Beresford schools concerned about stop arm violations
BERESFORD, S.D. (Dakota News Now) - With the school year fully underway, school officials in Beresford are raising concerns over safety around buses.
Student safety is the top priority of school districts and bus companies everywhere. One of the things that they can’t control is how other drivers act on the road, a problem they’ve encountered in the last few weeks.
The Beresford School District is doing what it can to prevent stop arm violations on the roads. A stop arm violation is when a school bus has its red lights flashing, meaning the doors are open and the stop arm is out, but a driver decides they can’t wait. In contrast, when a school bus has its amber lights flashing, it means the bus is about to stop, but passing is allowed.
Jared Olson, the district’s business manager, is worried about the consequences of a violation impacting the children getting off the bus.
“As a former high school math teacher, I always did a unit on rate and time with my students,” Olson explained. “If you go around a school bus, you’re really saving seconds. It’s just not worth it for twenty or thirty or forty seconds of savings to risk a child’s life or injury to a child.”
Within the first nine days of school, bus drivers reported two stop arm violations. That might not sound like much, but it means that their district is on pace for 38 violations in the school year.
Issues with stop arm violations tend to happen more frequently on rural highways. Olson said that younger children tend to excitedly run on and off the bus quickly without looking both ways to cross the street. Most of the time a young child is so excited to get home that they forget to look.
“One of the opportunities we have is to transport students out in the country and there’s always a risk when they do exit and enter back and forth on and off of the bus. That is the greatest opportunity for injury to a child. Our drivers can advise students to be careful, but it’s always very difficult for young children,” Olson explained.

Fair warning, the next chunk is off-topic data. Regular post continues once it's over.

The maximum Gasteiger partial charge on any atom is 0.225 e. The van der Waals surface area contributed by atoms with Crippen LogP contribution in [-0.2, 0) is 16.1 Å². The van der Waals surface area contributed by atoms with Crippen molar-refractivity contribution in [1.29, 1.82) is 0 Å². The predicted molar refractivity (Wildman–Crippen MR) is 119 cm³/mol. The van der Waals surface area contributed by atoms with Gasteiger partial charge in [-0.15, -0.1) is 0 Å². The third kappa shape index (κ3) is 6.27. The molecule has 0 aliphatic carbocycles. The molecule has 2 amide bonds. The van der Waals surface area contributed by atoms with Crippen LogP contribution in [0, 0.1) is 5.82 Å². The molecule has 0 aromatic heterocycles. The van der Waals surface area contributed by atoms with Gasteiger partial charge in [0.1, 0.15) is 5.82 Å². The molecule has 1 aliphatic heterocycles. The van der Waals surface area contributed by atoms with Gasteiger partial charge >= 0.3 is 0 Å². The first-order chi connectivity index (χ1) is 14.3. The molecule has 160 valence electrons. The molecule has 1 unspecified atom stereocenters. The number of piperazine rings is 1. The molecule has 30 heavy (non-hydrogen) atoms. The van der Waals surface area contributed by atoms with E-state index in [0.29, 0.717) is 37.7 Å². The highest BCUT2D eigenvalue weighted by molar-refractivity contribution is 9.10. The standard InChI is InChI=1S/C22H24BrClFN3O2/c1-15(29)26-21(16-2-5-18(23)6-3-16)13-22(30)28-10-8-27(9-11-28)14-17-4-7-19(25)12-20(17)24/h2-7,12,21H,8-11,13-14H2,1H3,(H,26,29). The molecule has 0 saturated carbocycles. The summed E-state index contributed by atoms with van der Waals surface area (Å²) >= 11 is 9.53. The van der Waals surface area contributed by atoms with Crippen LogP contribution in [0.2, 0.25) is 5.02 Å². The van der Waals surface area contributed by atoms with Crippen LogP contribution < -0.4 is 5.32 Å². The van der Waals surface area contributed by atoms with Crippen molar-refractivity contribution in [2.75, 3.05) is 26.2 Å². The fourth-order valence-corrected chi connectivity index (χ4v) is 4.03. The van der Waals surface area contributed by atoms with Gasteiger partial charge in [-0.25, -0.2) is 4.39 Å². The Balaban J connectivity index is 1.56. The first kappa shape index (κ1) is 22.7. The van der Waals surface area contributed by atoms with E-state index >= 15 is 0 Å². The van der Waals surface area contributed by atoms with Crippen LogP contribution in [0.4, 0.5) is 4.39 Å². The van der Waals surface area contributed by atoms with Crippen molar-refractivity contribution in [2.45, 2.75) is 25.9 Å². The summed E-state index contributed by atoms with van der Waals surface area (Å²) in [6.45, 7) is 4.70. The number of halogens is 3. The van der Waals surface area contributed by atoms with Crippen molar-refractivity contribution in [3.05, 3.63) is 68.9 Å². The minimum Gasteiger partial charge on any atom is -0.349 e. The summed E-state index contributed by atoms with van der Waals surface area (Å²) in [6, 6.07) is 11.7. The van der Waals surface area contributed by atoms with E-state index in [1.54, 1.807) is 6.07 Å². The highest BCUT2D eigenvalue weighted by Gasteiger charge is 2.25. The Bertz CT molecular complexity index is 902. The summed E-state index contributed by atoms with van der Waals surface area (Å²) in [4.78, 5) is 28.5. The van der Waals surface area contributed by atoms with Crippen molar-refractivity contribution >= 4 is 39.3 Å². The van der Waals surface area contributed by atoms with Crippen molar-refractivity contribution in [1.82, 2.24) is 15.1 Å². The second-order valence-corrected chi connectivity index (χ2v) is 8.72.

Beresford has put in a few reactive measures, like installing dash cams on the inside and cameras on the side of their buses to catch violators. Their next goal is to stop it from happening in the first place.
“Obviously, it was a number that was way too unacceptable. We do know that is a reactionary measure, but we know we can’t fix this onesie twosie with everyone that we catch on our cameras,” Olson said.
Olson added that the cameras on the buses provide higher-quality video picture than cameras other companies have used years ago. Another feature of the cameras is the ability for drivers to flag an incident with a button on their dashboard while driving in order to save the video and look back at it later rather than trying to remember details of a car in real time. The school district works closely with law enforcement and sends footage recorded as well as any other helpful information.
Their mission now is to bring more preventive measures and continue to educate the public to help keep kids safe.
“Very similar to what we ask people to do in the fall, especially when harvest is upon us and farmers have their big equipment out on the road. We ask drivers to let them do their jobs. Give them space. Let them get their rigs from one field to the next,” Olson said. “We’re asking the same of people with the buses. Let our bus drivers do their job. Let them safely transport kids.”
Other districts and bus companies in the region will be working on more awareness efforts in October for America’s Safe Schools Week.
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